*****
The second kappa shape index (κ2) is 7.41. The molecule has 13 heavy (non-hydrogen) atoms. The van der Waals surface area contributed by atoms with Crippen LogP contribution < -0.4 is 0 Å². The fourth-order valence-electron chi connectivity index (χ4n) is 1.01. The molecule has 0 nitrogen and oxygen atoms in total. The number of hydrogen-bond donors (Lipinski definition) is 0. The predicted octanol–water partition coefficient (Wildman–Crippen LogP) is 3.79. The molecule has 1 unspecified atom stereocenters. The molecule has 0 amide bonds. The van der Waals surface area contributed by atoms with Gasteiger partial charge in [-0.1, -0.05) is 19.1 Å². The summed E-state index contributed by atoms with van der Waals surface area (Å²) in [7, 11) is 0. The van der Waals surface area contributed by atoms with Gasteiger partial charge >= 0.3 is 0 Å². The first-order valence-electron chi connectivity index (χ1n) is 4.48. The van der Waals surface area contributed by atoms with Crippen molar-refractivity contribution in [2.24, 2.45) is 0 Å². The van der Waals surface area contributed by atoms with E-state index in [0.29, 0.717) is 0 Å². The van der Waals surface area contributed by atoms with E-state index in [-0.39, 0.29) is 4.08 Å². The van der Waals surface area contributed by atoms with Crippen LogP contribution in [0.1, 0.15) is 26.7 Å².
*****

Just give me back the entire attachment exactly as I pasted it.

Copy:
The second kappa shape index (κ2) is 7.41. The molecule has 13 heavy (non-hydrogen) atoms. The van der Waals surface area contributed by atoms with Crippen LogP contribution < -0.4 is 0 Å². The fourth-order valence-electron chi connectivity index (χ4n) is 1.01. The molecule has 0 nitrogen and oxygen atoms in total. The number of hydrogen-bond donors (Lipinski definition) is 0. The predicted octanol–water partition coefficient (Wildman–Crippen LogP) is 3.79. The molecule has 1 unspecified atom stereocenters. The molecule has 0 amide bonds. The van der Waals surface area contributed by atoms with Gasteiger partial charge in [-0.1, -0.05) is 19.1 Å². The summed E-state index contributed by atoms with van der Waals surface area (Å²) in [7, 11) is 0. The van der Waals surface area contributed by atoms with Gasteiger partial charge >= 0.3 is 0 Å². The first-order valence-electron chi connectivity index (χ1n) is 4.48. The van der Waals surface area contributed by atoms with Crippen molar-refractivity contribution in [2.24, 2.45) is 0 Å². The van der Waals surface area contributed by atoms with E-state index in [0.29, 0.717) is 0 Å². The van der Waals surface area contributed by atoms with E-state index in [-0.39, 0.29) is 4.08 Å². The van der Waals surface area contributed by atoms with Crippen LogP contribution in [0.1, 0.15) is 26.7 Å².